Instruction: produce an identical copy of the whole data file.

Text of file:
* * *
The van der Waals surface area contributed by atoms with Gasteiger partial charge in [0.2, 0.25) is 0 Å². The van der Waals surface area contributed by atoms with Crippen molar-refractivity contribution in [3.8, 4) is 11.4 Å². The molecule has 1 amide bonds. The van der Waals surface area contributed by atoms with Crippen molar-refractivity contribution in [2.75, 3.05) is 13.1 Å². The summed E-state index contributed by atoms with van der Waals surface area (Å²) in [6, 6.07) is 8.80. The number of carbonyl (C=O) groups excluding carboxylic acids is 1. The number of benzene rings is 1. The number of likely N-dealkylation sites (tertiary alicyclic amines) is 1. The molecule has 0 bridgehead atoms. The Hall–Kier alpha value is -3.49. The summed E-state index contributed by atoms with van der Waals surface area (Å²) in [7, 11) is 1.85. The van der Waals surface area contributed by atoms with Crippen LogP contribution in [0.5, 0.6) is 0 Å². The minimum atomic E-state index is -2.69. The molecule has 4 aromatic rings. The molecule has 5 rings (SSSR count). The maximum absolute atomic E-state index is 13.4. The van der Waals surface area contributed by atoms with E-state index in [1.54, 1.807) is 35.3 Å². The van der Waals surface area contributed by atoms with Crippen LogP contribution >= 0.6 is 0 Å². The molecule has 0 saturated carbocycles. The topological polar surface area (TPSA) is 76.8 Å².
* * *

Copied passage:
The van der Waals surface area contributed by atoms with Gasteiger partial charge in [0.2, 0.25) is 0 Å². The van der Waals surface area contributed by atoms with Crippen molar-refractivity contribution in [3.8, 4) is 11.4 Å². The molecule has 1 amide bonds. The van der Waals surface area contributed by atoms with Crippen molar-refractivity contribution in [2.75, 3.05) is 13.1 Å². The summed E-state index contributed by atoms with van der Waals surface area (Å²) in [6, 6.07) is 8.80. The number of carbonyl (C=O) groups excluding carboxylic acids is 1. The number of benzene rings is 1. The number of likely N-dealkylation sites (tertiary alicyclic amines) is 1. The molecule has 0 bridgehead atoms. The Hall–Kier alpha value is -3.49. The summed E-state index contributed by atoms with van der Waals surface area (Å²) in [7, 11) is 1.85. The van der Waals surface area contributed by atoms with Crippen LogP contribution in [0.5, 0.6) is 0 Å². The minimum atomic E-state index is -2.69. The molecule has 4 aromatic rings. The molecule has 5 rings (SSSR count). The maximum absolute atomic E-state index is 13.4. The van der Waals surface area contributed by atoms with E-state index in [1.54, 1.807) is 35.3 Å². The van der Waals surface area contributed by atoms with Crippen LogP contribution >= 0.6 is 0 Å². The molecule has 0 saturated carbocycles. The topological polar surface area (TPSA) is 76.8 Å².